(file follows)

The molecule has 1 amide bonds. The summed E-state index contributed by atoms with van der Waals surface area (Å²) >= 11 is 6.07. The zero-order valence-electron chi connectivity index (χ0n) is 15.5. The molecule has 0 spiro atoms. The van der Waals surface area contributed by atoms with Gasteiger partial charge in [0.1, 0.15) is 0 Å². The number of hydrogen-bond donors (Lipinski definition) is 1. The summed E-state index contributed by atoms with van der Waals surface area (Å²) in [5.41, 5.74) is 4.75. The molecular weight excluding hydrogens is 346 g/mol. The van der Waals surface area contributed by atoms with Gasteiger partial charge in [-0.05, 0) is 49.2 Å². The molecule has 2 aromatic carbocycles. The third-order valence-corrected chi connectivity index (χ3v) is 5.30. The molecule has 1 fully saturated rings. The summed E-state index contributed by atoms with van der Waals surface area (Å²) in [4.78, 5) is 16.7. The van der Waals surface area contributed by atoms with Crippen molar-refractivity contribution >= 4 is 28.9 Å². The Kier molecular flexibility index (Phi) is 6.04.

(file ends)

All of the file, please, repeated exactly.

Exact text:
The molecule has 1 amide bonds. The summed E-state index contributed by atoms with van der Waals surface area (Å²) >= 11 is 6.07. The zero-order valence-electron chi connectivity index (χ0n) is 15.5. The molecule has 0 spiro atoms. The van der Waals surface area contributed by atoms with Gasteiger partial charge in [0.1, 0.15) is 0 Å². The number of hydrogen-bond donors (Lipinski definition) is 1. The summed E-state index contributed by atoms with van der Waals surface area (Å²) in [5.41, 5.74) is 4.75. The molecular weight excluding hydrogens is 346 g/mol. The van der Waals surface area contributed by atoms with Gasteiger partial charge in [-0.05, 0) is 49.2 Å². The molecule has 2 aromatic carbocycles. The third-order valence-corrected chi connectivity index (χ3v) is 5.30. The molecule has 1 fully saturated rings. The summed E-state index contributed by atoms with van der Waals surface area (Å²) in [4.78, 5) is 16.7. The van der Waals surface area contributed by atoms with Crippen molar-refractivity contribution >= 4 is 28.9 Å². The Kier molecular flexibility index (Phi) is 6.04.